Disney’s Lion King: is it plagiarism?

Hakuna mata-what-now?

Disney’s Lion King: is it plagiarism?

Hakuna mata-what-now?

From Happy Meals to Hakuna Matata, with tears in my eyes the 9-year-old inside of me asks very innocently: why is corporate America kind of ruining my fairy tales? Any child who saw Lion King in South Africa in 1994 all secretly believed the movie was made here. Apartheid was over and we had a sweet movie to boot.

But don’t let me hold you on to a leash, let me break you’re little heart right now. It isn’t Oom Walt Disney that you must address in the fan letters of your heart, it is Oom Osamu Tezuka.

Remember that name, Osamu Tezuka.

There are striking resemblances reeking of an evil corporate genius backed by dollars, lawyers and the audacity of shrugging we-didn’t-know shoulders

Because Disney, the corporation, doesn’t want you to.

As a quick crash course, here is a list of all the companies owned by Disney:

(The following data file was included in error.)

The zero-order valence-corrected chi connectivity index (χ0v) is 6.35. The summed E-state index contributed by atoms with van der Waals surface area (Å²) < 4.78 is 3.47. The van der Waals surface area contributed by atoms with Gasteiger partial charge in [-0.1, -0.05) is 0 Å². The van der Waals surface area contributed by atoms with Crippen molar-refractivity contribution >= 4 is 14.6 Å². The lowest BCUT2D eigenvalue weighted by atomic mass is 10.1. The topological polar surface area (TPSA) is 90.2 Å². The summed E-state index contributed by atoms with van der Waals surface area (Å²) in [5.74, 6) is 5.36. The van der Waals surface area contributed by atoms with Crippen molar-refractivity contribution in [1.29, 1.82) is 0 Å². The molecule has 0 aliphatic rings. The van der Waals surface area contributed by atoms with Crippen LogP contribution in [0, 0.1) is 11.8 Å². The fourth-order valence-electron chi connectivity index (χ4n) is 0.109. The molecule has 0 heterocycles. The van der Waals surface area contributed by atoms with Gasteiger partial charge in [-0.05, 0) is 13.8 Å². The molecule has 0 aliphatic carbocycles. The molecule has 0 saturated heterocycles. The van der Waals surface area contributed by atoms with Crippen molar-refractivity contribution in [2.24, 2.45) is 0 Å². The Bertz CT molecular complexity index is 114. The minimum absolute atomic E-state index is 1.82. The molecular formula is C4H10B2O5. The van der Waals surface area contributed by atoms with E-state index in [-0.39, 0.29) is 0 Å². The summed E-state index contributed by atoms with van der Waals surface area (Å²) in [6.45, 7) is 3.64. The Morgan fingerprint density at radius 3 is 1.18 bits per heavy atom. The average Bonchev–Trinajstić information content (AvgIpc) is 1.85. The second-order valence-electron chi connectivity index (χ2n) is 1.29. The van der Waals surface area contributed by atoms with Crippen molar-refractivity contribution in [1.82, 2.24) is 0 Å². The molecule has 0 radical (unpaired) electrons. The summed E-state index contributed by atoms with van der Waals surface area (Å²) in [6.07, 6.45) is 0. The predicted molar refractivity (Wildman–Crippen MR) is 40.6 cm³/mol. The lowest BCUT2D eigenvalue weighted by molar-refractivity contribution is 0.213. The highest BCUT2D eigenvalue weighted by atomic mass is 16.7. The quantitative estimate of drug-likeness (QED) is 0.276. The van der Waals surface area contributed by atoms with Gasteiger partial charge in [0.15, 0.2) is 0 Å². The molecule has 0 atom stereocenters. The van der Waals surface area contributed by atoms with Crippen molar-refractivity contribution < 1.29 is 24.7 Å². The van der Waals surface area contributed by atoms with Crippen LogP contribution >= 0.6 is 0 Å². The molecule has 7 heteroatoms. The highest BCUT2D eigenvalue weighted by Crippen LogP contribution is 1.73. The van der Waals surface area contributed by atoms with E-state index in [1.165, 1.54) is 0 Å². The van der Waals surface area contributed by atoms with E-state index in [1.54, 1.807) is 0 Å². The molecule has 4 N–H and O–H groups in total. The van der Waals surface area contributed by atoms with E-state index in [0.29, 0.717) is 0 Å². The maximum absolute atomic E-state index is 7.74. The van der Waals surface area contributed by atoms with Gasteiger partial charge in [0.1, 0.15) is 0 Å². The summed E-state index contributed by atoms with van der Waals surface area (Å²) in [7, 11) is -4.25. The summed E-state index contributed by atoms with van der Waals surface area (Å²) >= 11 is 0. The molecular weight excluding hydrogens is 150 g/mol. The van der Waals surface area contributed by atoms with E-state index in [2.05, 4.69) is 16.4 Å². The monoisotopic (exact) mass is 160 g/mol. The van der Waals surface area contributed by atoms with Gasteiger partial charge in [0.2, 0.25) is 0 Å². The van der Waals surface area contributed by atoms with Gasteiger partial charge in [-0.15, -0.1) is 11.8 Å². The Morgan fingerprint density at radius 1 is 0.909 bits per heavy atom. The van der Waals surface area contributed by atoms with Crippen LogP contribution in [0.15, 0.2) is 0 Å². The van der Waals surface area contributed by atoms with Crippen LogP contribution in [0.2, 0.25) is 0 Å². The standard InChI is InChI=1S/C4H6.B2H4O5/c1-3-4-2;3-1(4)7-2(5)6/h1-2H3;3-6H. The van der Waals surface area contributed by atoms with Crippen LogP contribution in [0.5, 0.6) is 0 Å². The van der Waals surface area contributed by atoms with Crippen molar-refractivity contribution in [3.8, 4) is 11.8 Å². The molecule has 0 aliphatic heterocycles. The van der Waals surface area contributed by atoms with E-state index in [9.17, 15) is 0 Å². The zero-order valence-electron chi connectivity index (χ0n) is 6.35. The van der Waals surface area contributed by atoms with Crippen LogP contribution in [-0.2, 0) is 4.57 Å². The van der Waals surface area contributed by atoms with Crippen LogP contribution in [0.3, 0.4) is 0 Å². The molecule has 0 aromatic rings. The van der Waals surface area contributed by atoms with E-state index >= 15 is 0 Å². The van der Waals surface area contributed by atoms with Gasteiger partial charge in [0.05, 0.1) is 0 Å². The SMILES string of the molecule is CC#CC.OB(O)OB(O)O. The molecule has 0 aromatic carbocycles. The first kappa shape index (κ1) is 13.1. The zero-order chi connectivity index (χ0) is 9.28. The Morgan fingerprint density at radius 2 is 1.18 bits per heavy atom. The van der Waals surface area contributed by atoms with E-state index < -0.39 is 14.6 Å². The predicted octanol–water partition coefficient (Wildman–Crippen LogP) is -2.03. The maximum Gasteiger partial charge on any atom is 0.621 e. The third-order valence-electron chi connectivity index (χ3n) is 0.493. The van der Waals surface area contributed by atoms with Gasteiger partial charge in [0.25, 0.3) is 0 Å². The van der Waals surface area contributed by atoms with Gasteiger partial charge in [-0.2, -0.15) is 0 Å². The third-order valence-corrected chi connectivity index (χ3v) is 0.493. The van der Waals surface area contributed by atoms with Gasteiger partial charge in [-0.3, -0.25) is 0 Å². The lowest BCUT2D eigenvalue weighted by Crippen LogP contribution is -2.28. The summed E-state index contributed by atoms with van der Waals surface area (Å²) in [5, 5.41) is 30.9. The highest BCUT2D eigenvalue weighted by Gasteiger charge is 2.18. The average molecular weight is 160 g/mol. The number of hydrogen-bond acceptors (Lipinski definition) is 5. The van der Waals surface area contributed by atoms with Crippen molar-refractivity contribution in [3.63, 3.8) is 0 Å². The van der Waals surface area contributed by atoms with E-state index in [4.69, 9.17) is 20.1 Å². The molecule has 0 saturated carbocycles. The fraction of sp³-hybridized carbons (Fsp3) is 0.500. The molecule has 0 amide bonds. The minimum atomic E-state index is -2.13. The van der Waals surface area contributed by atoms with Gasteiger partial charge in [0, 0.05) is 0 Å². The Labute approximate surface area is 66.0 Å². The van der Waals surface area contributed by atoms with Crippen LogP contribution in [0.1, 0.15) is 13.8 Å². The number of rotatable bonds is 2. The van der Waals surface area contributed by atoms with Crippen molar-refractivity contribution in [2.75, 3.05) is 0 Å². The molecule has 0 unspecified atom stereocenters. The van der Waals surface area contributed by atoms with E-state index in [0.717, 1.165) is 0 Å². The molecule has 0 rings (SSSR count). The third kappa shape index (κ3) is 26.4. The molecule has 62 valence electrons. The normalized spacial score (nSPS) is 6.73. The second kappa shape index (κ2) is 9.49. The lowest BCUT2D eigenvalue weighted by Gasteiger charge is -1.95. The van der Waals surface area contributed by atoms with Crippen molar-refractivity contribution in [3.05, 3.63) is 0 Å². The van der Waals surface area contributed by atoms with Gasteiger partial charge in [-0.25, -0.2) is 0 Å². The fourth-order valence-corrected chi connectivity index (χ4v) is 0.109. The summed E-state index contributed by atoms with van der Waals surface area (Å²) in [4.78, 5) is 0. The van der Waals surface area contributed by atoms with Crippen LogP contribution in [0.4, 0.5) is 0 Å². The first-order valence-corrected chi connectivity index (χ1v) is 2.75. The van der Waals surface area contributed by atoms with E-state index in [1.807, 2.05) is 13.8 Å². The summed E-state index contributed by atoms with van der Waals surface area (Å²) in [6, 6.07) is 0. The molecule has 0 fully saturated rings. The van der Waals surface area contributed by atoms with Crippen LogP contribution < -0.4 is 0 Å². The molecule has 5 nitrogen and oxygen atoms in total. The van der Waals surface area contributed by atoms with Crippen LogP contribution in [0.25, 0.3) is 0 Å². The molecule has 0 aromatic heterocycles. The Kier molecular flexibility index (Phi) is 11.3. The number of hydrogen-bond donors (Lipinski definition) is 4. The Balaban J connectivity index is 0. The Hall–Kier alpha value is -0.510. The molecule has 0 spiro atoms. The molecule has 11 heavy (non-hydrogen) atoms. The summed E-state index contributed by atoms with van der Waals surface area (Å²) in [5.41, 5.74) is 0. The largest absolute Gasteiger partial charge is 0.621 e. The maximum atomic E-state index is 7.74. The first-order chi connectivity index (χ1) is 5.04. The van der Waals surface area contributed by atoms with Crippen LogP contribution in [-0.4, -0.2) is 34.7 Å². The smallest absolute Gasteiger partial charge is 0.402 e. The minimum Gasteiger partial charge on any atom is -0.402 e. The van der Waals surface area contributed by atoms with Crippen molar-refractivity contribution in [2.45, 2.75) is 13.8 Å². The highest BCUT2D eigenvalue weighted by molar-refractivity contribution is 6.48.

• ABC ESPN (80% stake)
  • Touchstone Pictures
  • Marvel
  • Lucasfilm
  • A&E (50% equity holding with Hearst Corporation)
  • The History Channel (50% equity holding with Hearst Corporation)
  • Lifetime (50% equity holding with Hearst Corporation)
  • Pixar
  • Hollywood Records
  • Vice Media (10% stake)
  • Core Publishing.
    Source: TitleMax.

When the movie released, all the press releases would make you believe that this was Disney’s first original intellectual property because up until that moment all of its success was built up on pre-existing stories, not created by Disney. And with the Lion King that fact still remained true.

Have you ever heard of Kimba?

No, it is not a typo.

It is another lion. A white lion. With a very controversial roar that will – if you haven’t heard the Simba vs Kimba debate – make you feel like you are watching an episode of Cheaters.